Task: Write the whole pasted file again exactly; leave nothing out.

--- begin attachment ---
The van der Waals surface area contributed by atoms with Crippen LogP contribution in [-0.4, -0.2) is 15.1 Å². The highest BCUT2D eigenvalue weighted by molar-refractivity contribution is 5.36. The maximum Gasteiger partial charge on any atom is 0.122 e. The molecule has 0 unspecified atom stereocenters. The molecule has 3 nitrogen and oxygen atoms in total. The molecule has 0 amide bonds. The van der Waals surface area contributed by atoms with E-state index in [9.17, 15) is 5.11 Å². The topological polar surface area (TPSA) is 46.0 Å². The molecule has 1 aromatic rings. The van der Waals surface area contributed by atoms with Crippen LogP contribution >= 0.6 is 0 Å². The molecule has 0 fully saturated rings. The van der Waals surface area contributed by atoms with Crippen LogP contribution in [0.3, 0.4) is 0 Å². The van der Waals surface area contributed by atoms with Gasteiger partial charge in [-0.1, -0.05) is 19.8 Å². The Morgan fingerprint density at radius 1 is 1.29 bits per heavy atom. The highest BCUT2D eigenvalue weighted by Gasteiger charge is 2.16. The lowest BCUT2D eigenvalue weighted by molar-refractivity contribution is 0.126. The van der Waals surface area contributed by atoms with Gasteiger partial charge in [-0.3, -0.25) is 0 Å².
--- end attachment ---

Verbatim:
The van der Waals surface area contributed by atoms with Crippen LogP contribution in [-0.4, -0.2) is 15.1 Å². The highest BCUT2D eigenvalue weighted by molar-refractivity contribution is 5.36. The maximum Gasteiger partial charge on any atom is 0.122 e. The molecule has 0 unspecified atom stereocenters. The molecule has 3 nitrogen and oxygen atoms in total. The molecule has 0 amide bonds. The van der Waals surface area contributed by atoms with E-state index in [9.17, 15) is 5.11 Å². The topological polar surface area (TPSA) is 46.0 Å². The molecule has 1 aromatic rings. The van der Waals surface area contributed by atoms with Crippen LogP contribution >= 0.6 is 0 Å². The molecule has 0 fully saturated rings. The van der Waals surface area contributed by atoms with Crippen LogP contribution in [0.3, 0.4) is 0 Å². The van der Waals surface area contributed by atoms with Gasteiger partial charge in [-0.1, -0.05) is 19.8 Å². The Morgan fingerprint density at radius 1 is 1.29 bits per heavy atom. The highest BCUT2D eigenvalue weighted by Gasteiger charge is 2.16. The lowest BCUT2D eigenvalue weighted by molar-refractivity contribution is 0.126. The van der Waals surface area contributed by atoms with Gasteiger partial charge in [-0.3, -0.25) is 0 Å².